A social worker has been praised by a judge for devoting hours to a family and providing “reliable and persuasive” evidence in care proceedings.
Judge Hess “wholly agreed” with the social worker’s assessment that three out of the four children should not remain in the care of their birth parents.
“She has plainly devoted many hours of her time in the last year to this family and I am satisfied that she has not in any way prejudged them and that she has given proper and full attention to the case,” Hess said.
The care proceedings involved four children. The local authority and parents agreed the eldest child should be placed in a residential home and school, but wanted their other three children returned to their care with support from the council.
Children’s services had a 10-year history of work with the family, and the judge said “it is in one sense remarkable that no proceedings were brought before this year”.
The local authority alleged the parents had not displayed insight into their child’s emotional needs, and that two of the children had displayed violent behaviour towards siblings, peers, parents and other individuals, leaving the children at risk.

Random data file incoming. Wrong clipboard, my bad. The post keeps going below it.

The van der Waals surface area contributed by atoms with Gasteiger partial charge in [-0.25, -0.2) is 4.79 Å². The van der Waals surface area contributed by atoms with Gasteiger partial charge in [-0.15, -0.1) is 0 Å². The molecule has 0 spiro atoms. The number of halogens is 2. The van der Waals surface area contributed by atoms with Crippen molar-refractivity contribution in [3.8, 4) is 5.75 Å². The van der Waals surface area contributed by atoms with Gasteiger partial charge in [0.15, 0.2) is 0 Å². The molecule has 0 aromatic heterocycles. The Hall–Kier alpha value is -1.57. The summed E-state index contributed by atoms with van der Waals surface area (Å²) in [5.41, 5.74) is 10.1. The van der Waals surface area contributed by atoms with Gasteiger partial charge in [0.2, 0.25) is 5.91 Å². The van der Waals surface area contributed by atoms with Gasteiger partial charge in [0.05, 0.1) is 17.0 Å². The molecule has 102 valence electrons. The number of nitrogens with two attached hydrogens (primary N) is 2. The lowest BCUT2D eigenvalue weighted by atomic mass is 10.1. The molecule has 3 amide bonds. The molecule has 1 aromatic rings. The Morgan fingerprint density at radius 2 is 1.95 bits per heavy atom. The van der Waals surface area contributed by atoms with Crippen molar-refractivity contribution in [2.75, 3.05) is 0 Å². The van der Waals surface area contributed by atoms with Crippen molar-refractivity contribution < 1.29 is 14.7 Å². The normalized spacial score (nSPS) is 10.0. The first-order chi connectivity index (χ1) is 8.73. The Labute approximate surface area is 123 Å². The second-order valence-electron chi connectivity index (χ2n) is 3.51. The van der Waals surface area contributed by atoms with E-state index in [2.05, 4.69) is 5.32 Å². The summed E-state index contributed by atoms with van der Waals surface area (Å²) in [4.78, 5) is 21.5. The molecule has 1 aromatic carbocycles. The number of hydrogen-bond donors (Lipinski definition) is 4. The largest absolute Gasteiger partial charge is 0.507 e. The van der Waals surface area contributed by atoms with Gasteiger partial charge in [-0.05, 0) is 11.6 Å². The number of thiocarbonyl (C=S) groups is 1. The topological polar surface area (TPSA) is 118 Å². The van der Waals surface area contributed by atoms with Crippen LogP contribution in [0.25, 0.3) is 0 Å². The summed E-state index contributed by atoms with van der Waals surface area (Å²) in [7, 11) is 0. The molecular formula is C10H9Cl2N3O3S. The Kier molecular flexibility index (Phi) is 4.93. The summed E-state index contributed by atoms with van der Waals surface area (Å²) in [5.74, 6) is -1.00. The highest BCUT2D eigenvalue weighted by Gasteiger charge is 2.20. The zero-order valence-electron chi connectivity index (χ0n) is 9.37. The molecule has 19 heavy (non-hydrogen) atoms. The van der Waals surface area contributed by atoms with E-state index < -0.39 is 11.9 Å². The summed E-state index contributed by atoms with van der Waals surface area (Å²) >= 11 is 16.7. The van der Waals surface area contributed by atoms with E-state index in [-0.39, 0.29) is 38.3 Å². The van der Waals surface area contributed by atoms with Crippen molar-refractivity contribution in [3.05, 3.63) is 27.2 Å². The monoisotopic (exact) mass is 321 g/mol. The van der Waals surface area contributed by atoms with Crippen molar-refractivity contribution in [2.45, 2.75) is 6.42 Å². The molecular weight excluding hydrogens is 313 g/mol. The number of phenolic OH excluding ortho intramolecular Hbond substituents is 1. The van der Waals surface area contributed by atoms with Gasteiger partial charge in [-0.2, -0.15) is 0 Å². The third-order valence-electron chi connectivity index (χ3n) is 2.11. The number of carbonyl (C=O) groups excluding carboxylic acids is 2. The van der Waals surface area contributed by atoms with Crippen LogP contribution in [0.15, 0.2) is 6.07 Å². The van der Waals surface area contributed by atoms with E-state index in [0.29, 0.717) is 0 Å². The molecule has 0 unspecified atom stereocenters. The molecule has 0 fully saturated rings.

Hess accepted the allegations, and said while the mother was “plainly a loving and caring person” she had limitations as a result of a childhood accident that left her with physical and mental impairments and frailties. The father was also found to be an unreliable witness.
Under cross examination, the parents had little knowledge or interest in serious incidents involving one of the children at school, where he had bitten teachers and been excluded, he said.
‘Absence of concern’
“I was struck by their neutral absence of concern as to what had happened or interest in doing anything to sort it out, despite the various serious significance of these events. This was a stark illustration of two parents simply not equipped to provide proper care or boundaries for their children” The three youngest children had all improved since moving into foster care and the child whose behaviour was of most concern before care had “radically changed” as a result of it.
“The fact is that over many years [the parents] have failed to [meet the children’s physical, emotional and other needs] and there is nothing in the course of the evidence that has shown me that there is any likelihood that they have changed to get to a position where they are likely to be able to bring this about. I agree with the social worker and the guardian that to send them back to their parents at this stage would be involving a serious risk of regression,” Hess said.
The judge made full care orders for all of the children in the case, and agreed with the local authority plan for there to be contact between them and their parents seven times a year.